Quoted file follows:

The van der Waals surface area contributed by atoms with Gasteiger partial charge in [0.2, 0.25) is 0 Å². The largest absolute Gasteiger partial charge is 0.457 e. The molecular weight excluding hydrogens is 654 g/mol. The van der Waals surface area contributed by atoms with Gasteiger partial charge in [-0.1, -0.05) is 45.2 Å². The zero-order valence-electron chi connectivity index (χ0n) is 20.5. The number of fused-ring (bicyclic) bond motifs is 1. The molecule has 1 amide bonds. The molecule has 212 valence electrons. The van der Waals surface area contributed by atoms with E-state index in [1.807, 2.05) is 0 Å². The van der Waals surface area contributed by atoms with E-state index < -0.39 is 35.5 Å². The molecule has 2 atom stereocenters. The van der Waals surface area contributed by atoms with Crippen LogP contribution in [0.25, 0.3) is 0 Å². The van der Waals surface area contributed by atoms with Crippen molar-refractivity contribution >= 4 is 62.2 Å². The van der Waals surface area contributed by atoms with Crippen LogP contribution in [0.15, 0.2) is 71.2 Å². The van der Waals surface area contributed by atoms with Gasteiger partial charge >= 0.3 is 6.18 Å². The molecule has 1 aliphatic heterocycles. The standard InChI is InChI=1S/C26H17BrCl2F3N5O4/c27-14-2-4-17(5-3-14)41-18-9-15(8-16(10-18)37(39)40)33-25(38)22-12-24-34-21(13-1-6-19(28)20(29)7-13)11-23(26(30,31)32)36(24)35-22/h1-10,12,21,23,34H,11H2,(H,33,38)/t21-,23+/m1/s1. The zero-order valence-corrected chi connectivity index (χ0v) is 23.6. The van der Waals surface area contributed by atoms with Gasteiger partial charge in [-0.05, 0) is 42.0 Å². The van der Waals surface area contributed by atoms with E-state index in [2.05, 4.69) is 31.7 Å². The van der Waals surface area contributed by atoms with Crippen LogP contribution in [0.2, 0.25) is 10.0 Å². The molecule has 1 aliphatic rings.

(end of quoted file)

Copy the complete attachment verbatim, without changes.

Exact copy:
The van der Waals surface area contributed by atoms with Gasteiger partial charge in [0.2, 0.25) is 0 Å². The largest absolute Gasteiger partial charge is 0.457 e. The molecular weight excluding hydrogens is 654 g/mol. The van der Waals surface area contributed by atoms with Gasteiger partial charge in [-0.1, -0.05) is 45.2 Å². The zero-order valence-electron chi connectivity index (χ0n) is 20.5. The number of fused-ring (bicyclic) bond motifs is 1. The molecule has 1 amide bonds. The molecule has 212 valence electrons. The van der Waals surface area contributed by atoms with E-state index in [1.807, 2.05) is 0 Å². The van der Waals surface area contributed by atoms with E-state index < -0.39 is 35.5 Å². The molecule has 2 atom stereocenters. The van der Waals surface area contributed by atoms with Crippen LogP contribution in [0.25, 0.3) is 0 Å². The van der Waals surface area contributed by atoms with Crippen molar-refractivity contribution >= 4 is 62.2 Å². The van der Waals surface area contributed by atoms with Crippen LogP contribution in [0.15, 0.2) is 71.2 Å². The van der Waals surface area contributed by atoms with Gasteiger partial charge >= 0.3 is 6.18 Å². The molecule has 1 aliphatic heterocycles. The standard InChI is InChI=1S/C26H17BrCl2F3N5O4/c27-14-2-4-17(5-3-14)41-18-9-15(8-16(10-18)37(39)40)33-25(38)22-12-24-34-21(13-1-6-19(28)20(29)7-13)11-23(26(30,31)32)36(24)35-22/h1-10,12,21,23,34H,11H2,(H,33,38)/t21-,23+/m1/s1. The zero-order valence-corrected chi connectivity index (χ0v) is 23.6. The van der Waals surface area contributed by atoms with Gasteiger partial charge in [-0.05, 0) is 42.0 Å². The van der Waals surface area contributed by atoms with E-state index in [2.05, 4.69) is 31.7 Å². The van der Waals surface area contributed by atoms with Crippen LogP contribution in [0.2, 0.25) is 10.0 Å². The molecule has 1 aliphatic rings.